competence, must less influence or real power. I am always amazed at the
amount of right wing
extremist crap one finds on the net, no doubt because the lonely,
isolated,
powerless proponents of
this sort of paranoid crap have few if any other social outlets, apart
from
their isolated computer
monitors. (I mean, what kind of a culturally illiterate philistine would
be
unable to see the good--
whether characterized as private, public, social or individual--in having
music programs in public
school?) On a happier note, we can rest assured that none of the von Mises
agenda will become
reality, so long as our human world is recognizable as such, i.e., as it
has evolved since
approximately the enlightenment. God willing, the von Mises people will go
the way of the neo-
nazis, anti-semites, luddites, UFO-believers, and so on, ad nauseum,
straight to the dustbin of
history. Have a nice day."

I might as well tell you my response:

"It is not, I suppose, very amazing, after all, that you fire off a note
without checking out any of
your facts. First, I do not teach at the Ludwig von Mises Institute; I am
an adjunct (unpaid)
scholar. Second, I have taught in the Cal State, UC, SUNY systems as well
as in several other
institutions, including the US Military Academy. Third, why are you so
sure
that such established
institutions are better at capturing the truth than those not funded by
the
government? For
example, in the former [institutions supported by the government] the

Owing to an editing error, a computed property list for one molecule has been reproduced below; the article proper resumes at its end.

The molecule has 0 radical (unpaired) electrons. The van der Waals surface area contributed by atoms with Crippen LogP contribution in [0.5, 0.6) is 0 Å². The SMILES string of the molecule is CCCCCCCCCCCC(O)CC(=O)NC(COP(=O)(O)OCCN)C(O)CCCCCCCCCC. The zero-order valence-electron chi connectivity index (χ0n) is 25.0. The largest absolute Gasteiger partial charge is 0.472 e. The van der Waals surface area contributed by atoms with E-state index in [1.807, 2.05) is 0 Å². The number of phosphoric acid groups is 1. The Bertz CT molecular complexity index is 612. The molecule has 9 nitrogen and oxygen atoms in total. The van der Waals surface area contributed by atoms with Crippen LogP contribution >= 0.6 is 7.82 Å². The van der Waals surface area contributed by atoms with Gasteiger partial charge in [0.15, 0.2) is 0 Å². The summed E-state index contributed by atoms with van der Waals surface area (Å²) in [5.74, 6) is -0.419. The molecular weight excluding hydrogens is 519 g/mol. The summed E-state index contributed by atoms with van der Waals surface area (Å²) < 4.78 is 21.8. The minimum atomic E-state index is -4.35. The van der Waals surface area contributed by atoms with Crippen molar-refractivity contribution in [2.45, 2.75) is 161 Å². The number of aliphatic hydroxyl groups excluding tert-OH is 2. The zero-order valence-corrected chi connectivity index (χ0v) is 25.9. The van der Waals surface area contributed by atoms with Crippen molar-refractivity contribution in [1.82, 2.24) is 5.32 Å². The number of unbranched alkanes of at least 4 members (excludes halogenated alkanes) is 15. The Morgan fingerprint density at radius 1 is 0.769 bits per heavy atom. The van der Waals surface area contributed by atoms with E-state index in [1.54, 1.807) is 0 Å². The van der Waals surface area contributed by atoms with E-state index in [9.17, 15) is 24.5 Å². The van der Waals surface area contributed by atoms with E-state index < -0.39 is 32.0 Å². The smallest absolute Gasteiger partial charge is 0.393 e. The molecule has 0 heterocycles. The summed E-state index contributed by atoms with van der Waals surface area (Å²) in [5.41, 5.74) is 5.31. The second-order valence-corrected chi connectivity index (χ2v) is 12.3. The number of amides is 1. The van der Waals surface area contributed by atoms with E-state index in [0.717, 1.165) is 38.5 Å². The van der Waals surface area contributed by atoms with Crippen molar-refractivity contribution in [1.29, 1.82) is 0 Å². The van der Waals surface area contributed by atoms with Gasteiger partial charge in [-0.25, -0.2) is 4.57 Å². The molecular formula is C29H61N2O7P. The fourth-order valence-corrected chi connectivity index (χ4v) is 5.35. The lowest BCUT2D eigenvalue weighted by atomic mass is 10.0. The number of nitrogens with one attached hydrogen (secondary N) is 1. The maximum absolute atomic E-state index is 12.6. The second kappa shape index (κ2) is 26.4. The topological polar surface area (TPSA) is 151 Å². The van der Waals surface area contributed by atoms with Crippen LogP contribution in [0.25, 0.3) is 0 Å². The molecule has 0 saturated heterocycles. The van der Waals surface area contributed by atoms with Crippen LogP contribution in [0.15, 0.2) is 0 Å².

faculty isn't likely to
challenge the very basis of its own financial support, namely, the
institution of government. Just
goes to show you how reliable you folks in government are when you enter
the fray."

Of course there is much more to say. First, big government is not a
product
of the enlightenment
but of socialist ideology, which has not produced civilization but
barbarism. Second, if it is
cultural illiteracy and luddism you seek, look no further than the
bureaucratic class, which wars
against all genuine innovation. Third, it is an unreliable test of the
truth of idea to examine
whether people holding it have "real power" unless you are convinced and
even devout statist (as
this bureaucrat surely is).

Of course it is largely pointless to argue with a person who believes he
is
inherently superior
because he works in the government's bureaucratic machinery. This is one
of
many things I've
learned in the last several years of participating in fairly vigorously in